exterior of hammitt retail location
Luxury handbag and accessories brand Hammitt relies on the strict monitoring of inventory to keep its prices steady and avoid having to mark down or discount its products. — Hammitt

For luxury handbag and accessories brand Hammitt, controlling the retail price of its products is essential to managing its brand image.

And the key to controlling the retail price, Tony Drockton, Hammitt’s founder and executive creative director, told CO—, is maintaining tight control of its product inventory.

As the Los Angeles-based company expands its direct-to-consumer business with pop-up stores and grows its wholesale distribution through specialty retailers and clothing and footwear stores, it is seeking to remain on the leading edge of inventory management with technology that helps it optimize its inventory across all of its points of distribution.

“Because we are a seasonal business, and we are a fast-growth company right now, the traditional model of using an external Excel spreadsheet to monitor when and where you need your inventory just doesn’t react fast enough and doesn’t pull enough third-party and real-time data,” said Drockton.

For fashion brands, ensuring that hot sellers are in stock and that slower movers are not overstocked is a never-ending challenge. At Hammitt, the problem is compounded by the company’s aversion to markdowns — the common practice for liquidating excess inventory at retail.

“Markdowns and discounting have a very, very negative effect on your brand,” said Drockton. “We try to avoid it all costs.”

Hammitt strives for uniform retail pricing throughout its distribution network, so that consumers can buy from their preferred retailer rather than shop for the best available price.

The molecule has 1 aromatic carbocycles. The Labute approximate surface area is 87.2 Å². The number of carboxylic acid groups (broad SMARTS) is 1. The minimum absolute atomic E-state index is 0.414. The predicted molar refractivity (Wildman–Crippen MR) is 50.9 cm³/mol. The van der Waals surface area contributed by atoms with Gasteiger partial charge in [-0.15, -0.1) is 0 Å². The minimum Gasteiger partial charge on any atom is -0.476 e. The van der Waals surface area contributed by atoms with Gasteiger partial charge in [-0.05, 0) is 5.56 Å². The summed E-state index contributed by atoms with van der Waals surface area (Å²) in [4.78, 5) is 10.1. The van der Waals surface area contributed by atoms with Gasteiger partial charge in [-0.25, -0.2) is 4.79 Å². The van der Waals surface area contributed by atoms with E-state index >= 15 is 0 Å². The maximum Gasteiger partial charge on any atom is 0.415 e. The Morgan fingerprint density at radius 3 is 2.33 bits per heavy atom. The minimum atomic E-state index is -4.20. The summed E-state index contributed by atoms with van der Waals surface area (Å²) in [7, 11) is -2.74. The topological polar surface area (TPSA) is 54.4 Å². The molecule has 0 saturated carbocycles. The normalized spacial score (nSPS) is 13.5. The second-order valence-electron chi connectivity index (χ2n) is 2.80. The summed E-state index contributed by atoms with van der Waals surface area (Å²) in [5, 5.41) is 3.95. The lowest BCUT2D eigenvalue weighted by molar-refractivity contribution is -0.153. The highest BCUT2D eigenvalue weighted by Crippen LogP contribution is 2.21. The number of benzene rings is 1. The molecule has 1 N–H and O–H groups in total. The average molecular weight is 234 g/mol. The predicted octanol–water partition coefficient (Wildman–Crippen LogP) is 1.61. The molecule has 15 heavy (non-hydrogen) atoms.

The company has been using NetSuite business solutions from Oracle since early on to help manage its relationships with manufacturers, consumers and resellers. The cloud-based system allows the company to leverage data from throughout the enterprise to drive faster inventory turns and ensure that the right products are in the right locations at the right price.

By using forecasting tools that crunch sales data from the company’s retail resellers, Hammitt is able to adjust to fluctuations in demand as required to maintain optimal stock levels. If some of its partners appear to have too much inventory on order for a particular item for which sales are trending down, Hammitt can help them shift some of their orders to styles or items that are on the rise.

In the fashion world, if you can control your turns on inventory, then you are going to make money.

Tony Drockton, founder and executive creative director, Hammitt

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Hammitt uses software programs to keep its inventory on track and its customers happy. Learn more about how incorporating tech can grow your business.


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“We bring the selling receipts from the floor of the store back into NetSuite through EDI [electronic data interchange], and it will run how many units of different styles are being sold by different partners all over the country, against what we’re selling online, against our [upcoming] orders, and then we are able to organize our supply chain better based on real-time demand,” Drockton said. “In the fashion world, if you can control your turns on inventory, then you are going to make money.”